In January 2016, Bonda Byerly’s family physician took one look at her and asked if her husband was with her, so certain was he that she was in dire health.
At the time, the (then) 60-year-old East Texas resident had just retired from her job of 33 years in accounting at an electrical co-op. She and her husband, also retired, had just sold their 100-acre homestead with cattle and were building a house on 4 acres on the shores of Lake Sam Rayburn.
“I was really dragging but I thought I was just burnt out,” she says. “Finally my husband said, ‘You need to go get checked out.’”
Her physician asked her some questions and noted jaundice in her eyes and skin. Hours later a CT scan revealed a 5-centimeter tumor obstructing her pancreatic and bile ducts. A stent was placed as a temporary life-saving measure, and she was referred to Memorial Hermann-Texas Medical Center for further evaluation and treatment.
Two weeks later, J. Steve Bynon, MD, professor of surgery at McGovern Medical School at UTHealth Houston, who is affiliated with Memorial Hermann TMC, performed a procedure known as the Whipple procedure (also known as a pancreaticoduodenectomy) on Byerly. During the complex 5-hour surgery, Dr. Bynon removed and reconstructed a large portion of Byerly’s gastrointestinal tract.
“We removed the gallbladder, the head of the pancreas, the first part of the small intestine (the duodenum), the bile duct and surrounding lymph nodes,” says Dr. Bynon. “Afterward, pathology confirmed clean margins in the surrounding tissue. Four lymph nodes tested positive for cancer. Given the size of the tumor and the metastasis to surrounding lymph nodes (but not to distant organs), the diagnosis was Stage III pancreatic cancer.”
According to the American Cancer Society, pancreatic cancer is the third leading cause of cancer death in the United States and has the lowest relative survival rate of all major cancers. The 5-year survival rate for pancreatic cancer (all stages) is 10 percent.
As Dr. Bynon explains, “Treatment options for pancreatic cancer include chemotherapy, radiation and surgery; however, surgical removal of the tumor is only possible in 20 percent of cases. And many patients who undergo surgery cannot complete their therapy (chemo) due to complications related to surgery. But for patients with localized disease who can complete therapy (surgery plus chemo), the 5-year survival rate is 39 percent.”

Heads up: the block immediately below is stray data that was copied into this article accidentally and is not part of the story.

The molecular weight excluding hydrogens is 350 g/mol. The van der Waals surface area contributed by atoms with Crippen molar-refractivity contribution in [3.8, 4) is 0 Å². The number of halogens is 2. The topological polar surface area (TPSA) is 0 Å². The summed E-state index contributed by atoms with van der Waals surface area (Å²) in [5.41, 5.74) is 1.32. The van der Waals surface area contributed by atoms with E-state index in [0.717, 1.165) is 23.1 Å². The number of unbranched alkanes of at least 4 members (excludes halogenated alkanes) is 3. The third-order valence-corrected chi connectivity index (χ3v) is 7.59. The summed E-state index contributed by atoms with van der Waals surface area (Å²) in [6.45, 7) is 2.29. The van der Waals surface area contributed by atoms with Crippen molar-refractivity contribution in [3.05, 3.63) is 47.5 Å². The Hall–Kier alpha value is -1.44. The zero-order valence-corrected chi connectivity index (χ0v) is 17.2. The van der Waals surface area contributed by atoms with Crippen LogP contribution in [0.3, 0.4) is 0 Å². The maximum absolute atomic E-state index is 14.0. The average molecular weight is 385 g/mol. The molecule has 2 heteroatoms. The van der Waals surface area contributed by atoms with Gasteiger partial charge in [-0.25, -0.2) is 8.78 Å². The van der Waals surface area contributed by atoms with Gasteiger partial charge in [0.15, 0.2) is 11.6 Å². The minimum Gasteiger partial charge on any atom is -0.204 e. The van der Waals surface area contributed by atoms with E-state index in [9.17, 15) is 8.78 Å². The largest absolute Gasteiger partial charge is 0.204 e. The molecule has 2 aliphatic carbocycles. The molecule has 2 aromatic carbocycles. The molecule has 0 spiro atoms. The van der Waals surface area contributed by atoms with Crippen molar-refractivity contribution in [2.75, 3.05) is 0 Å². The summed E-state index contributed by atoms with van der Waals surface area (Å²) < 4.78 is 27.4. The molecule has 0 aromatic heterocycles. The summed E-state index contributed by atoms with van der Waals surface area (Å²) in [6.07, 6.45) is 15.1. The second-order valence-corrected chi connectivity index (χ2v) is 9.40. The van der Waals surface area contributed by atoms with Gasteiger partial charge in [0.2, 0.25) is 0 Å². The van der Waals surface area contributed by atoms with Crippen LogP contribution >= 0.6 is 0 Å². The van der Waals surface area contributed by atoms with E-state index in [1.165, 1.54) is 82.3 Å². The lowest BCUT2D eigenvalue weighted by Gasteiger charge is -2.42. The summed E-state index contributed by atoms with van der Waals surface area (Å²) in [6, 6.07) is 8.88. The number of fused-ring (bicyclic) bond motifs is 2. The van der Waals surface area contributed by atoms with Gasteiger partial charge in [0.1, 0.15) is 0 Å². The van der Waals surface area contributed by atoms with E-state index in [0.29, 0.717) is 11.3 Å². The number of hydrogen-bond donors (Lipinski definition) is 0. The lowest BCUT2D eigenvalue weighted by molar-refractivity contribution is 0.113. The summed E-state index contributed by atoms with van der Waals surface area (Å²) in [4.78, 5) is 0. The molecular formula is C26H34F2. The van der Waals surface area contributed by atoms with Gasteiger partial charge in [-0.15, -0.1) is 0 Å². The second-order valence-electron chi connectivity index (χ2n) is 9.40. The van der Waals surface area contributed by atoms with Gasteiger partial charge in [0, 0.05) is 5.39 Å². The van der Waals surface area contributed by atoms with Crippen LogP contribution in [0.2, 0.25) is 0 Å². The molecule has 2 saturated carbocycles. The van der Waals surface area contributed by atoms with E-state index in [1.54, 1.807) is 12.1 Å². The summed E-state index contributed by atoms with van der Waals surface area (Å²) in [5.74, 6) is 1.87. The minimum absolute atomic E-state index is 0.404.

While in the hospital, Byerly was visited by medical oncologist Putao Cen, MD, associate professor of oncology at McGovern Medical School at UTHealth Houston, who is affiliated with Memorial Hermann. Dr. Cen explained that with surgery alone, the recurrence rate of metastatic pancreatic cancer is greater than 90 percent. Dr. Cen prescribed a special 6-month chemotherapy regimen designed to treat Byerly’s specific type of cancer.
“Chemotherapy is a very important part of treatment to prevent recurrence of this type of cancer,” says Dr. Cen. “But because pancreatic cancer cells are heterogenous, we combined four to five different agents across two different regimens to offer a broad spectrum of coverage. And since treating Mrs. Byerly, we’ve added even more agents and we’re using even more advanced technologies, testing each individual’s cancer genomic information, to diagnose and treat these patients.”
In January 2021, Byerly celebrated her 5-year milestone. There is no evidence that her cancer has returned.
“For patients diagnosed with pancreatic cancer, it’s important to get treatment at a center that involves all of the disciplines required and, most important, has the surgical expertise—low complication rate with complete resection of the tumor—to obtain the best results,” says Dr. Bynon. “Our goal is to put patients, such as Mrs. Byerly, on the positive side of the 5-year survival rate.”
Learn more about Memorial Hermann’s services to diagnose and treat pancreatic cancer »
For more information about Memorial Hermann Cancer Centers, including how to get connected to our support services or an affiliated provider, please call (833) 770-7771 or fill out the form below to be connected to one of our Oncology Nurse Navigators.